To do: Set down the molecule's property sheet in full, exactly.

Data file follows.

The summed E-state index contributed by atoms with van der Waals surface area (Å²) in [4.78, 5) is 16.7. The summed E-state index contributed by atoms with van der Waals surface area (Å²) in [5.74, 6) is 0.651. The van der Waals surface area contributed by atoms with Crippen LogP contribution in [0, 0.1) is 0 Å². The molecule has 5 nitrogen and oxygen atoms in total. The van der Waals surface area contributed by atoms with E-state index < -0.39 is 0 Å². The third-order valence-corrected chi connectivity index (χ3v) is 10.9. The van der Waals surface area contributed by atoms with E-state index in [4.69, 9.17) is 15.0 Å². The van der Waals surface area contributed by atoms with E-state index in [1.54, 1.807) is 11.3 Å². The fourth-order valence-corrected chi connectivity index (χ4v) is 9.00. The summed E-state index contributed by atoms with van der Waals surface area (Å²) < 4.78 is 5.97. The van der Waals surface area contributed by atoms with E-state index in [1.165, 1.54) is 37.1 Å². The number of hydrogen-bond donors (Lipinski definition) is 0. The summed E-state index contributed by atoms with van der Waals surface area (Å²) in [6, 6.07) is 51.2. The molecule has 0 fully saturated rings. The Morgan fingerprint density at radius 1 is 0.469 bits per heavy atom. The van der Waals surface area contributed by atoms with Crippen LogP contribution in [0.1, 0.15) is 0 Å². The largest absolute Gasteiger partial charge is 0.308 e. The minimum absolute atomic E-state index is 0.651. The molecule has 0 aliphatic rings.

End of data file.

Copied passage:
The summed E-state index contributed by atoms with van der Waals surface area (Å²) in [4.78, 5) is 16.7. The summed E-state index contributed by atoms with van der Waals surface area (Å²) in [5.74, 6) is 0.651. The van der Waals surface area contributed by atoms with Crippen LogP contribution in [0, 0.1) is 0 Å². The molecule has 5 nitrogen and oxygen atoms in total. The van der Waals surface area contributed by atoms with E-state index < -0.39 is 0 Å². The third-order valence-corrected chi connectivity index (χ3v) is 10.9. The van der Waals surface area contributed by atoms with E-state index in [4.69, 9.17) is 15.0 Å². The van der Waals surface area contributed by atoms with E-state index in [1.54, 1.807) is 11.3 Å². The fourth-order valence-corrected chi connectivity index (χ4v) is 9.00. The summed E-state index contributed by atoms with van der Waals surface area (Å²) < 4.78 is 5.97. The van der Waals surface area contributed by atoms with E-state index in [1.165, 1.54) is 37.1 Å². The number of hydrogen-bond donors (Lipinski definition) is 0. The summed E-state index contributed by atoms with van der Waals surface area (Å²) in [6, 6.07) is 51.2. The molecule has 0 fully saturated rings. The Morgan fingerprint density at radius 1 is 0.469 bits per heavy atom. The van der Waals surface area contributed by atoms with Crippen LogP contribution in [0.1, 0.15) is 0 Å². The largest absolute Gasteiger partial charge is 0.308 e. The minimum absolute atomic E-state index is 0.651. The molecule has 0 aliphatic rings.